Keeping fit at home
Despite the problems, people are still buying things and not just bog roll and pasta. Sports warehouse Decathlon has sold out online of all home-based fitness equipment, and many are predicting that peloton will do very well out of the next few months. Meanwhile, as gyms across London shut their doors, the owners of the likes of f45, Digme and Core Collective are streaming in home workouts for free or reduced process to members and Instagram followings, understanding the frustration of their members wanting to keep fit and moving. Aside from those trying to keep fit we are seeing many sports clubs and athletes take to social media, sharing challenges (toilet roll keepy-uppy anyone?) as away to pass the time. It will be interesting to continue to watch the developments in this space too.
Brands and businesses lending a helping hand
The Business of Fashion posted a piece on how brands can act in this time, suggesting more sensitive and useful messaging, along with a re-evaluation of channels.
Context is crucial here. We have seen KFC criticised for their ‘Finger Lickin Good campaign’, however they weren’t supposed to have known about this outbreak when planning or delivering the work, and like most of wouldn’t have pre-empted the rapid spread since January.
But this is not a time to think about just sales, more a time to maintaining trust and relationships with your audience. Supporting them and having their back in some way. Pret a Manger and Gregg’s are supplying all emergency staff with free hot drinks and deeply discounted food. BrewDog and LVMH are two brands to help by manufacturing and supplying hand sanitizer for free. Where business can afford to support society they are, it’s a trend that is giving us something to be a little positive about at least. We are also aware of Guinness owners Diageo are looking to help bar-staff with grants and other support.
In the US this week Expensify announced they will seek to help reimburse families on their SNAP cards. The Supplemental Nutrition Assistance Program (SNAP) is the largest federal nutrition assistance program, which provides benefits to eligible low-income individuals and families via an Electronic Benefits Transfer card. It can be used like a debit card to purchase eligible food in authorized retail food store. Exemplify will offer benefits of up to $50 when they buy their groceries, helping to keep families safe and healthy in this time as kids are off school.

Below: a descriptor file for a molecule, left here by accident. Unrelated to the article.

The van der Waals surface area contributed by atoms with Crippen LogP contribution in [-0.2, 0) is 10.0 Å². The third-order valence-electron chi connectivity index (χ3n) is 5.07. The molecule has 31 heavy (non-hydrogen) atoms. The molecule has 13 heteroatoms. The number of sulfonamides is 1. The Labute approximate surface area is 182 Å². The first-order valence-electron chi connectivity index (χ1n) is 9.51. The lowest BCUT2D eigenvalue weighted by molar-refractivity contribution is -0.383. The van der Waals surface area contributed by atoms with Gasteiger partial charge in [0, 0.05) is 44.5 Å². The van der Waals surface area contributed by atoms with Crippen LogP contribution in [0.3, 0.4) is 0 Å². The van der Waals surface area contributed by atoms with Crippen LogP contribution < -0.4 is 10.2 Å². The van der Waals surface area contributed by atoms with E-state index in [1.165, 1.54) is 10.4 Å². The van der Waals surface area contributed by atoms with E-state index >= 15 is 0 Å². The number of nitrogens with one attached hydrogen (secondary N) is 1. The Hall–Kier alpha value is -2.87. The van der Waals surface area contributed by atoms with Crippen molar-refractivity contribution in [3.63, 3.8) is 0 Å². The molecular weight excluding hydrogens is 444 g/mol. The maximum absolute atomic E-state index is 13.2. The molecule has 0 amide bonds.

Adapting to supply and demand
Brands are also having to think quickly about implementing action and change on a daily basis. They are having to adapt their current model in light of Coronavirus to ensure they are able to reach people and feed the demand for their services. Chipotle for instance is hosting lunchtime hangouts with celebrities and up to 3,000 fans on Zoom, and introducing packaging that shows any evidence of tampering (and potential contamination). McDonalds and Starbucks are closing their stores and focusing on delivery services to meet the demand at home helping to minimize the risk of exposure for customers and their staff.
As mentioned earlier with pubs, bars and restaurants closing across the country, the hospitality trade is being hugely impacted. In light of their bar and restaurant estate being shut BrewDog are looking at hosting virtual beer tastings as a way to stay connected to people and East London brewery Signature Brew is getting creative to keep the beer flowing in people’s homes, offering click and collect from pub outlets and creating The Pub in a Box, hand-delivered by musicians who’ve had their tours cancelled (they will be paid London Living Wage).
A Crafty Thumbs up
It's times like this when you start to notice some of the amazingly positive and socially empowering things going on in society, as well as taking a minute just to notice there is some seriously cool innovations out there. Here is our montage of thumbs up for this week :
Brand campaign to look out for
Podcast to listen to
Just cool stuff